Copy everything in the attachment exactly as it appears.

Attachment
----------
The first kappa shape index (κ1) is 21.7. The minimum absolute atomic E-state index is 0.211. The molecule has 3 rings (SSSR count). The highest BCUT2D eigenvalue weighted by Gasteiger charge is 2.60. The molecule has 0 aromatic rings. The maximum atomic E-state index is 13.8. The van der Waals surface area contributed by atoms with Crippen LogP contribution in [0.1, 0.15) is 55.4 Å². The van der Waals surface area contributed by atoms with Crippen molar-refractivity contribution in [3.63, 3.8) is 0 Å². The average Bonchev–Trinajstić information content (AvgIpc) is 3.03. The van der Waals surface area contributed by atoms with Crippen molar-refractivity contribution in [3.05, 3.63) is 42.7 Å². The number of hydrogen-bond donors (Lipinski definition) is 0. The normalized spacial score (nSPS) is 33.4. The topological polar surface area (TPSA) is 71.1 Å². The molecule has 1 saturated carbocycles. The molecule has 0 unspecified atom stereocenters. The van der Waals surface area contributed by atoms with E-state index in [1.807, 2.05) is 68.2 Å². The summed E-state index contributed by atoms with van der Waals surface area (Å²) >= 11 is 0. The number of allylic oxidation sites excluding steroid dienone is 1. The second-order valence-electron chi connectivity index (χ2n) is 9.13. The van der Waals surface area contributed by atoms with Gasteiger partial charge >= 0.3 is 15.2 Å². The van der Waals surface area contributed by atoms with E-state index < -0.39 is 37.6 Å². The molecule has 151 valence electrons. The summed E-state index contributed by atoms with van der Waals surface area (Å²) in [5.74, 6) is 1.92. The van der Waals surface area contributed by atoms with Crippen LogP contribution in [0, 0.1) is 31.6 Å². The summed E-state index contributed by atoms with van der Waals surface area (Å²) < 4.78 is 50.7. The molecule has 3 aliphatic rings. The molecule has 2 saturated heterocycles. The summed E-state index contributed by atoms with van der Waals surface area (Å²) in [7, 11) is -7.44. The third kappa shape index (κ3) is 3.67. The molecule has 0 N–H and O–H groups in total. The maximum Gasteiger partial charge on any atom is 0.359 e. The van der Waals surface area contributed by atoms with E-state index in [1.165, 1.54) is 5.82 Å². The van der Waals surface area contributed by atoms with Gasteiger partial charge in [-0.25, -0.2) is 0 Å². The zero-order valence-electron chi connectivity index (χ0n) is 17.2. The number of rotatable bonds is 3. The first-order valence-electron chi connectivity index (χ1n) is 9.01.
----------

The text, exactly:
The first kappa shape index (κ1) is 21.7. The minimum absolute atomic E-state index is 0.211. The molecule has 3 rings (SSSR count). The highest BCUT2D eigenvalue weighted by Gasteiger charge is 2.60. The molecule has 0 aromatic rings. The maximum atomic E-state index is 13.8. The van der Waals surface area contributed by atoms with Crippen LogP contribution in [0.1, 0.15) is 55.4 Å². The van der Waals surface area contributed by atoms with Crippen molar-refractivity contribution in [3.63, 3.8) is 0 Å². The average Bonchev–Trinajstić information content (AvgIpc) is 3.03. The van der Waals surface area contributed by atoms with Crippen molar-refractivity contribution in [3.05, 3.63) is 42.7 Å². The number of hydrogen-bond donors (Lipinski definition) is 0. The normalized spacial score (nSPS) is 33.4. The topological polar surface area (TPSA) is 71.1 Å². The molecule has 1 saturated carbocycles. The molecule has 0 unspecified atom stereocenters. The van der Waals surface area contributed by atoms with E-state index in [1.807, 2.05) is 68.2 Å². The summed E-state index contributed by atoms with van der Waals surface area (Å²) >= 11 is 0. The number of allylic oxidation sites excluding steroid dienone is 1. The second-order valence-electron chi connectivity index (χ2n) is 9.13. The van der Waals surface area contributed by atoms with Gasteiger partial charge >= 0.3 is 15.2 Å². The van der Waals surface area contributed by atoms with E-state index < -0.39 is 37.6 Å². The molecule has 151 valence electrons. The summed E-state index contributed by atoms with van der Waals surface area (Å²) in [5.74, 6) is 1.92. The van der Waals surface area contributed by atoms with Crippen LogP contribution in [0, 0.1) is 31.6 Å². The summed E-state index contributed by atoms with van der Waals surface area (Å²) < 4.78 is 50.7. The molecule has 3 aliphatic rings. The molecule has 2 saturated heterocycles. The summed E-state index contributed by atoms with van der Waals surface area (Å²) in [7, 11) is -7.44. The third kappa shape index (κ3) is 3.67. The molecule has 0 N–H and O–H groups in total. The maximum Gasteiger partial charge on any atom is 0.359 e. The van der Waals surface area contributed by atoms with E-state index in [1.165, 1.54) is 5.82 Å². The van der Waals surface area contributed by atoms with Gasteiger partial charge in [-0.25, -0.2) is 0 Å². The zero-order valence-electron chi connectivity index (χ0n) is 17.2. The number of rotatable bonds is 3. The first-order valence-electron chi connectivity index (χ1n) is 9.01.